News and Tribune


June 9, 2010

BAYLOR: Celts on the Ohio River, too

NEW ALBANY — Back when Ronnie Raygun was still President and Ginger Lynn everyone's preferred First Lady, my friend Barrie and I were in Ireland, conducting scholastic research on the foundation and practice of one of the world's most enduringly popular religions, Guinnessism.

Classical techniques of anthropological analysis required that we spend each working day at various houses of worship, commonly anointed “pubs,” where fascinating grassroots rituals of piety and redemption regularly took place.

We noted the absence of sacramental wine. Lacking grapes, the Irish had ingeniously substituted a cool, roasted, black and fermented liquid, which seemed to serve much the same purpose as peyote in Native American cultures. One morning at a pub called the Hibernian (“High-B”) in Cork, we pulled up a pew to have a few of these beverages, and found ourselves seated between two regular parishioners. Their names are long forgotten, but for the sake of the tale, I'll call them Seamus and Rory.

Seamus was a local Cork boy made good — or, at least he told vastly entertaining stories about his successful career earning thousands of pounds Sterling while working as a musician in England. It was unexplained why he was presently threadbare, relocated to his city of birth, patronizing the High-B, and relying on visiting Americans like us to buy his pints.

Seamus claimed to have personally known and played alongside every big-name British rock musician, from Syd Barrett through Joe Strummer and Phil Collins. In fact, his contributions graced hundreds of albums selling millions of copies, but sadly, lacking a union card, his contributions remained clandestine, and uncredited on record sleeves.   

I asked Seamus about Pete Townshend of The Who. Shrugging, he conceded that he'd never actually played music with Townshend, although he'd once spied the guitarist changing a flat tire along the motorway, and stopped to lend a hand.

Ah, but drummer Keith Moon? That was another story entirely, seeing as Moonie and Seamus were mates, known to tipple, jammed often and talked about doing an album together.

At least Seamus was fairly well groomed. On the other side of us, listening attentively, was Rory, who had the unkempt appearance of someone who habitually stuck digits into electrical sockets. Profusely bearded, he wore a grimy red sweater beneath an ancient olive green army jacket, above pre-Nirvana shredded blue jeans.

Rory, quite firmly in his cups at the tender hour of Noon, was passive until Barrie mentioned the American invasion of Grenada. This set him off, and came the story that he had been member of an Irish military contingent sent by the United Nations to keep the peace in Cyprus during the 1970s - quite odd considering that an eerily similar internecine conflict was raging in Northern Ireland at the precisely the same time.

Were Cypriots sent to Belfast in a spirit of reciprocity? Anyway, Rory's unit was on patrol early one painful morning following a hard night's daze, when he'd managed to smuggle illicit brandy into the barracks, and now the Turkish Cypriots hidden somewhere in an olive grove started firing a few random shots at the Irish soldiers, prompting Rory to achieve, in the midst of a peacekeeper's chaos, the purely existential clarity that had previously eluded him.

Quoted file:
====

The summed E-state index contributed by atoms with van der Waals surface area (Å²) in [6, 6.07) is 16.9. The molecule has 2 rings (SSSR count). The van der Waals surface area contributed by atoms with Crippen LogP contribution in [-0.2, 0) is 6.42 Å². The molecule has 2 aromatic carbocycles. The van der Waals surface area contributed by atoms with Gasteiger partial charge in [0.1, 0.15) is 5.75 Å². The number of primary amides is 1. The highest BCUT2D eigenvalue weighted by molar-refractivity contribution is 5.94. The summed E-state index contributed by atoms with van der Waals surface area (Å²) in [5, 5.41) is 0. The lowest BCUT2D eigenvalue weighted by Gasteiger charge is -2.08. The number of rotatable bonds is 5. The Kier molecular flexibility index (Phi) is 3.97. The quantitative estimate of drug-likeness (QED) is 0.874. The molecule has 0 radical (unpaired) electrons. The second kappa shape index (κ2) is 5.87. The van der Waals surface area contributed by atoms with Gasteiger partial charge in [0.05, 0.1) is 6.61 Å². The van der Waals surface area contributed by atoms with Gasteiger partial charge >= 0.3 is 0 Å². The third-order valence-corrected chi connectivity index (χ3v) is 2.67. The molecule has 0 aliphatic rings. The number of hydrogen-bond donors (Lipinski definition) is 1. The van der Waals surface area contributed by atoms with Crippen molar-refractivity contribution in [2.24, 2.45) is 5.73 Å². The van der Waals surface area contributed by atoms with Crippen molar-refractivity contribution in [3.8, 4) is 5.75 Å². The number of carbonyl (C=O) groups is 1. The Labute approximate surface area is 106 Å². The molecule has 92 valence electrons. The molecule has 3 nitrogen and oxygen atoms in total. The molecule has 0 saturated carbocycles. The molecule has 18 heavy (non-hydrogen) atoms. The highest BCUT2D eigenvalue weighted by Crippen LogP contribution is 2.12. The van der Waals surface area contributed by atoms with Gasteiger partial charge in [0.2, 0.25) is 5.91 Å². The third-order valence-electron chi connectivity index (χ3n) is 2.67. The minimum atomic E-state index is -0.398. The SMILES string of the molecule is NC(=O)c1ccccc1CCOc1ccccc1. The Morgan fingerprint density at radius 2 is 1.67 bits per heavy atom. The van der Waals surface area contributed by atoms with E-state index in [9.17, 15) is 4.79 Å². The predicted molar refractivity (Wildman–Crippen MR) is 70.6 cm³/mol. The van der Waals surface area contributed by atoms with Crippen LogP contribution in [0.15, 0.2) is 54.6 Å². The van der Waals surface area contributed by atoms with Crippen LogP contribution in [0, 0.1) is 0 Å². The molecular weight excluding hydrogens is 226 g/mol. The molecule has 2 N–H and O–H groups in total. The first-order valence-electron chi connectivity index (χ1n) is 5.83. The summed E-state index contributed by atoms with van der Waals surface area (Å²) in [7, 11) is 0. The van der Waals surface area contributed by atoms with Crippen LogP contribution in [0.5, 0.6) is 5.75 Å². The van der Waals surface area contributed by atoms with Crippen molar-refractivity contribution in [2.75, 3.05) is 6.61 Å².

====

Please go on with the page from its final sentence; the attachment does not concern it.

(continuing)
Which is to say: Rory turned and ran, ran as hard as he could, and continued running, from the sunny Mediterranean shores all the way back to Cork's pastoral River Lee, where he began performing his defining role as lifelong psychological casualty, and yet even in his damaged state, there was an unmistakable dignity in his second major revelation during this most holy of High-B sessions.

Yes, we'd be paying for Rory's pints, too. Like Seamus, he had no money with him. Barrie and I exchanged furtive glances. Was there a bank still open to cash a traveler's check?


As Seamus and Rory spun their allegorical sermons and the empty glasses of sacrament-ale began lining the back bar, one crucial element was missing: Liturgical music.

It wasn't that the High-B's proprietor, a learned and curmudgeonly man, didn't like music. Brian was an Irishman, after all, and a rabid opera aficionado, famously reserving use of his stereo for mandated closing time, when the arias boomed as he roamed the pub, wiggling a finger in patrons' beers, and inquiring whether they were quite finished, ready to spill down the stairs, out into the street, and go somewhere to sleep just a tad before resuming the black Guinness mass next day.    


For a taste of the Irish music we missed that day at the High-B, readers are advised to come downtown this Saturday, June 12, for “Celts on the River” at New Albany's riverfront amphitheater. It's the second year for this completely free concert, which runs from 2:00 p.m. to 10:00 p.m.

“Celts on the River” provides support for Blessings in a Backpack, and there'll be food from area purveyors; arts and crafts vendors; and locally brewed craft beer from the New Albanian Brewing Company. For those of Celtic lineage in the Scottish sense, there's a charity golf scramble at Covered Bridge golf course tomorrow (June 11).

Headlining the show on Saturday are the BeerMats, from the town of Ballyfermot, Ireland, which lies just outside Dublin astride two familiar signposts of Irish history, the River Liffey and the Grand Canal. Supporting artists from Kentuckiana include the Louisville Pipe Band, McClanahan Irish Dancers, Cloigheann, Keltricity, Guilderoy Byrne and Liam's Fancy.

I wonder if Seamus played with any of them?

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